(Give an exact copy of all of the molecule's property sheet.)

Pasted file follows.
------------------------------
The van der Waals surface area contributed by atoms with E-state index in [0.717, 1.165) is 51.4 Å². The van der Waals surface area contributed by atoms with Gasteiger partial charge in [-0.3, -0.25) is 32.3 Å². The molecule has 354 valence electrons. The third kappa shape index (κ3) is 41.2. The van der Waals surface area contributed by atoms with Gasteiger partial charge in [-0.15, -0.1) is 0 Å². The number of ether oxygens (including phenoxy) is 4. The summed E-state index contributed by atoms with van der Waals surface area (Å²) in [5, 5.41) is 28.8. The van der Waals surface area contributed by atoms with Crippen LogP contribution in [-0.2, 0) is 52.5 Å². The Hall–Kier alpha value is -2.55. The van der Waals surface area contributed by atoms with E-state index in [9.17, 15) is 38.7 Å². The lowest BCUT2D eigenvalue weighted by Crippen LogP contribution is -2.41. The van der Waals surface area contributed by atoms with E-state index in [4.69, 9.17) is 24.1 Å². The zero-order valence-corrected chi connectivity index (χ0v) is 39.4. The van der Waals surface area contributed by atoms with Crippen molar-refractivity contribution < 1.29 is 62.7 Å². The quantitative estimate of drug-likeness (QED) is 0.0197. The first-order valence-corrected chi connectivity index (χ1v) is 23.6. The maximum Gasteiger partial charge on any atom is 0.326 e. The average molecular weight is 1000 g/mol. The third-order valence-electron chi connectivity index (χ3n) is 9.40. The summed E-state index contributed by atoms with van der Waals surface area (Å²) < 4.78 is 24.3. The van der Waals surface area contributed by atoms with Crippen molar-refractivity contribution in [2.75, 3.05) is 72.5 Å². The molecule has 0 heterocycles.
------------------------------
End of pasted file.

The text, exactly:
The van der Waals surface area contributed by atoms with E-state index in [0.717, 1.165) is 51.4 Å². The van der Waals surface area contributed by atoms with Gasteiger partial charge in [-0.3, -0.25) is 32.3 Å². The molecule has 354 valence electrons. The third kappa shape index (κ3) is 41.2. The van der Waals surface area contributed by atoms with Gasteiger partial charge in [-0.15, -0.1) is 0 Å². The number of ether oxygens (including phenoxy) is 4. The summed E-state index contributed by atoms with van der Waals surface area (Å²) in [5, 5.41) is 28.8. The van der Waals surface area contributed by atoms with Crippen LogP contribution in [-0.2, 0) is 52.5 Å². The Hall–Kier alpha value is -2.55. The van der Waals surface area contributed by atoms with E-state index in [9.17, 15) is 38.7 Å². The lowest BCUT2D eigenvalue weighted by Crippen LogP contribution is -2.41. The van der Waals surface area contributed by atoms with E-state index in [4.69, 9.17) is 24.1 Å². The zero-order valence-corrected chi connectivity index (χ0v) is 39.4. The van der Waals surface area contributed by atoms with Crippen molar-refractivity contribution < 1.29 is 62.7 Å². The quantitative estimate of drug-likeness (QED) is 0.0197. The first-order valence-corrected chi connectivity index (χ1v) is 23.6. The maximum Gasteiger partial charge on any atom is 0.326 e. The average molecular weight is 1000 g/mol. The third-order valence-electron chi connectivity index (χ3n) is 9.40. The summed E-state index contributed by atoms with van der Waals surface area (Å²) < 4.78 is 24.3. The van der Waals surface area contributed by atoms with Crippen molar-refractivity contribution in [2.75, 3.05) is 72.5 Å². The molecule has 0 heterocycles.